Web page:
Above: Figure 3 One of the most recent Banco do Brasil copycats

4. Be careful with Wi-Fi

Is this an oxymoron? Well, it shouldn’t be. Like many countries, Brazil has both dangerous and safer Wi-Fi networks. Connecting to an unsecured network poses serious risks to your laptop and data. A Bitdefender study revealed 85 percent of people choose to connect to a free Wi-Fi, despite clear warnings that their data can be viewed and accessed by a third party. To avoid data sniffing, be careful when surfing from public Wi-Fi networks during the World Cup. For online payments, always use an encrypted connection or a secured and specially designed browser.

Bitdefender_Wi-Fi picture

5. Sorry, you haven’t won Brazil’s National FIFA Lottery

In the last couple of weeks, Bitdefender has blocked an increasing number of “wining notifications” promising exciting prizes ranging from $35,000 to $1 billion. Don’t open such emails or social media messages. You have to first play the lottery to win. And even if you do, the lottery won’t email you to ask for an advance fee or seek personal information that it should already have. Such scammy messages may also appear to come from “FIFA Interactive World Cup 2014” or the Coca-Cola Company in the UK (seriously?).

6. Reinforce your password

Now is the best time to change your attitude towards those old “1234” passwords. With many hackers wandering around Brazil, password-protecting and encrypting all your devices is a must. Use dedicated software to encrypt your data and install a mobile security solution that includes anti-theft. This will help you track your device and lock or wipe your data if your mobile is lost or stolen.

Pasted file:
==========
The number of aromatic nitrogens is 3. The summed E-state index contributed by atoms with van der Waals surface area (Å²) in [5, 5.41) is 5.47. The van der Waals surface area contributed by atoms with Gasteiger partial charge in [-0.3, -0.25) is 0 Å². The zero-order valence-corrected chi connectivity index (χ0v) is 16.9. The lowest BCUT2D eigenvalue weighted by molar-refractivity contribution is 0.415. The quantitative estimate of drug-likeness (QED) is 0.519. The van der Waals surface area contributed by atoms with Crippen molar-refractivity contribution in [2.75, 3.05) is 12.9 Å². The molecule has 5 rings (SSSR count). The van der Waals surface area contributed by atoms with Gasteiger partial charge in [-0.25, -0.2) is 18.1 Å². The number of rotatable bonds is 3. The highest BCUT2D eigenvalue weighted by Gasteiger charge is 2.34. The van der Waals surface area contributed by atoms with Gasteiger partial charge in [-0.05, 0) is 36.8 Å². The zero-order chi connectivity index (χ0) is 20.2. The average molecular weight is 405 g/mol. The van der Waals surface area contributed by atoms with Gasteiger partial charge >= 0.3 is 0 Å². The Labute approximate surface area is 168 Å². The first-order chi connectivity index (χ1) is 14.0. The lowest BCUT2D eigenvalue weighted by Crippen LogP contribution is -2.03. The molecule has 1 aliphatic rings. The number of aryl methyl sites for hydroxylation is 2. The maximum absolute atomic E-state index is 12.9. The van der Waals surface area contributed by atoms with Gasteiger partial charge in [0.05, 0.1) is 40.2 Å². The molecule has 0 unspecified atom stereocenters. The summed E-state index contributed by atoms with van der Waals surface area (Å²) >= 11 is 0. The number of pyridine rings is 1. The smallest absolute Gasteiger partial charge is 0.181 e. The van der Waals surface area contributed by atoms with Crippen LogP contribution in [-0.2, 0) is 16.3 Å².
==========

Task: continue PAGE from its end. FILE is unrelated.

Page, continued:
With all this advice in mind, football fans the world over will be ready to witness sports history in the making while staying safe. Happy World Cup, everybody!


Chief security strategist Catalin Cosoi was one of the first researchers to join antivirus software provider Bitdefender, and he is now focused on energizing and publicizing the company’s technological progress.

Cosoi specializes in pattern extraction and recognition technologies, with an emphasis on neural networks and clustering algorithms. His technical achievements have so far materialized in four granted patents and a series of classification technologies being implemented mostly in Bitdefender software. As a consequence of his interests, he is also pursuing a PhD in natural language processing.

He lists his professional goals as “gaining a Nobel prize and achieving clinical immortality.” He is married and lives in Bucharest, Romania, at the rare times when his job isn’t sending him around the globe.

Sponsored posts are content that has been produced by a company that is either paying for the post or has a business relationship with VentureBeat, and they’re always clearly marked. The content of news stories produced by our editorial team is never influenced by advertisers or sponsors in any way. For more information, contact sales@venturebeat.com.

0 comments